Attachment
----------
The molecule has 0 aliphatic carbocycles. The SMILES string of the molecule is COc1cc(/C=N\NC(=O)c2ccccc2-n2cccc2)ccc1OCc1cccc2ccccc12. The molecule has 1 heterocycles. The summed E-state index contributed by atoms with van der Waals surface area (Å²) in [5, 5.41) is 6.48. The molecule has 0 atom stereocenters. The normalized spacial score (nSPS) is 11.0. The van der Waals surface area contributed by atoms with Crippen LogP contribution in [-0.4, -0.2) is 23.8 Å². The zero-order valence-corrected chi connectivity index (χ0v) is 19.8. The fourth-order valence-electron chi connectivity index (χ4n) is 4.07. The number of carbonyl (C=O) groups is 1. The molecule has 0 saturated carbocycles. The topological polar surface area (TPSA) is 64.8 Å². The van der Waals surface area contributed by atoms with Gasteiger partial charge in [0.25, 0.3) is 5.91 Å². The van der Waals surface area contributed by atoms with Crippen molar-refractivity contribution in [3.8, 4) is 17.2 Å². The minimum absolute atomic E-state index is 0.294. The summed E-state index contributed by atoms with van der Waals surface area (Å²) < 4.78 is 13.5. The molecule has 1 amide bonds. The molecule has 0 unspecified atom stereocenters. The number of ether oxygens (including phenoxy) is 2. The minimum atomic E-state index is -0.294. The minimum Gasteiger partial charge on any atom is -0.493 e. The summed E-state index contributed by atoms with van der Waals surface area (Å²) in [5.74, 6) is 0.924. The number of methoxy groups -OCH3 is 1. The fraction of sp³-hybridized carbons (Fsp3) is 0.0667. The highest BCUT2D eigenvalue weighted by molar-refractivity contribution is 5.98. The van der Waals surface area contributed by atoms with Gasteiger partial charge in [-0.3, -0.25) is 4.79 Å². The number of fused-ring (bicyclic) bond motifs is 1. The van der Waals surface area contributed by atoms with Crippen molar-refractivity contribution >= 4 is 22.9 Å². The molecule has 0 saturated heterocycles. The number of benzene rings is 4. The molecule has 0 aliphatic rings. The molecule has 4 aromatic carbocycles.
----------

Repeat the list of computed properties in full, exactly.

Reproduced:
The molecule has 0 aliphatic carbocycles. The SMILES string of the molecule is COc1cc(/C=N\NC(=O)c2ccccc2-n2cccc2)ccc1OCc1cccc2ccccc12. The molecule has 1 heterocycles. The summed E-state index contributed by atoms with van der Waals surface area (Å²) in [5, 5.41) is 6.48. The molecule has 0 atom stereocenters. The normalized spacial score (nSPS) is 11.0. The van der Waals surface area contributed by atoms with Crippen LogP contribution in [-0.4, -0.2) is 23.8 Å². The zero-order valence-corrected chi connectivity index (χ0v) is 19.8. The fourth-order valence-electron chi connectivity index (χ4n) is 4.07. The number of carbonyl (C=O) groups is 1. The molecule has 0 saturated carbocycles. The topological polar surface area (TPSA) is 64.8 Å². The van der Waals surface area contributed by atoms with Gasteiger partial charge in [0.25, 0.3) is 5.91 Å². The van der Waals surface area contributed by atoms with Crippen molar-refractivity contribution in [3.8, 4) is 17.2 Å². The minimum absolute atomic E-state index is 0.294. The summed E-state index contributed by atoms with van der Waals surface area (Å²) < 4.78 is 13.5. The molecule has 1 amide bonds. The molecule has 0 unspecified atom stereocenters. The number of ether oxygens (including phenoxy) is 2. The minimum atomic E-state index is -0.294. The minimum Gasteiger partial charge on any atom is -0.493 e. The summed E-state index contributed by atoms with van der Waals surface area (Å²) in [5.74, 6) is 0.924. The number of methoxy groups -OCH3 is 1. The fraction of sp³-hybridized carbons (Fsp3) is 0.0667. The highest BCUT2D eigenvalue weighted by molar-refractivity contribution is 5.98. The van der Waals surface area contributed by atoms with Gasteiger partial charge in [-0.3, -0.25) is 4.79 Å². The number of fused-ring (bicyclic) bond motifs is 1. The van der Waals surface area contributed by atoms with Crippen molar-refractivity contribution >= 4 is 22.9 Å². The molecule has 0 saturated heterocycles. The number of benzene rings is 4. The molecule has 0 aliphatic rings. The molecule has 4 aromatic carbocycles.